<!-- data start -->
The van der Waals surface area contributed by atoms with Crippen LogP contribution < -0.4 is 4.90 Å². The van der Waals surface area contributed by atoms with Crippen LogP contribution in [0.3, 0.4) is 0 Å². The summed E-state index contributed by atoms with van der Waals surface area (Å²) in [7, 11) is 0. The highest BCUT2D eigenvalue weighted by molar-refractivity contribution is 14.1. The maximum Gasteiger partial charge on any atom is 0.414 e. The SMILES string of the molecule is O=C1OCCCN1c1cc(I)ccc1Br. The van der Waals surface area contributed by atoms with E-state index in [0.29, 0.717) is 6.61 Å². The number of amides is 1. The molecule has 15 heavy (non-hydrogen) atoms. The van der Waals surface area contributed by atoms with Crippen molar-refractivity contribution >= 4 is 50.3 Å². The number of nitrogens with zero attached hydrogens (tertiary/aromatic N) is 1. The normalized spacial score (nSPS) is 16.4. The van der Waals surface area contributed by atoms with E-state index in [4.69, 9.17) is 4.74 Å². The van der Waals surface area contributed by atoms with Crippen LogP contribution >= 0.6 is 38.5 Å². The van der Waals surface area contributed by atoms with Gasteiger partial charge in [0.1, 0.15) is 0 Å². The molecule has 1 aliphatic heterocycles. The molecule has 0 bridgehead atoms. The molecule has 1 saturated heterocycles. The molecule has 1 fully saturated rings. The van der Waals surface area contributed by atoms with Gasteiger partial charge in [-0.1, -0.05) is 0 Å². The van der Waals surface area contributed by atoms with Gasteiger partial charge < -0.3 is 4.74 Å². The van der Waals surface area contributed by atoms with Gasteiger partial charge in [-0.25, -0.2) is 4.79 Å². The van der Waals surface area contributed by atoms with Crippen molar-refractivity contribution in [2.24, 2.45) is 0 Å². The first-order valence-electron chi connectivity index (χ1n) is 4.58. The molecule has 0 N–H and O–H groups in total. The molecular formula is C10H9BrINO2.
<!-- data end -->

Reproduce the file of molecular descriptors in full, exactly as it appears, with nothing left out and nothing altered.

The van der Waals surface area contributed by atoms with Crippen LogP contribution < -0.4 is 4.90 Å². The van der Waals surface area contributed by atoms with Crippen LogP contribution in [0.3, 0.4) is 0 Å². The summed E-state index contributed by atoms with van der Waals surface area (Å²) in [7, 11) is 0. The highest BCUT2D eigenvalue weighted by molar-refractivity contribution is 14.1. The maximum Gasteiger partial charge on any atom is 0.414 e. The SMILES string of the molecule is O=C1OCCCN1c1cc(I)ccc1Br. The van der Waals surface area contributed by atoms with E-state index in [0.29, 0.717) is 6.61 Å². The number of amides is 1. The molecule has 15 heavy (non-hydrogen) atoms. The van der Waals surface area contributed by atoms with Crippen molar-refractivity contribution >= 4 is 50.3 Å². The number of nitrogens with zero attached hydrogens (tertiary/aromatic N) is 1. The normalized spacial score (nSPS) is 16.4. The van der Waals surface area contributed by atoms with E-state index in [4.69, 9.17) is 4.74 Å². The van der Waals surface area contributed by atoms with Crippen LogP contribution >= 0.6 is 38.5 Å². The van der Waals surface area contributed by atoms with Gasteiger partial charge in [0.1, 0.15) is 0 Å². The molecule has 1 aliphatic heterocycles. The molecule has 0 bridgehead atoms. The molecule has 1 saturated heterocycles. The molecule has 1 fully saturated rings. The van der Waals surface area contributed by atoms with Gasteiger partial charge in [-0.1, -0.05) is 0 Å². The van der Waals surface area contributed by atoms with Gasteiger partial charge < -0.3 is 4.74 Å². The van der Waals surface area contributed by atoms with Gasteiger partial charge in [-0.25, -0.2) is 4.79 Å². The van der Waals surface area contributed by atoms with Crippen molar-refractivity contribution in [2.24, 2.45) is 0 Å². The first-order valence-electron chi connectivity index (χ1n) is 4.58. The molecule has 0 N–H and O–H groups in total. The molecular formula is C10H9BrINO2.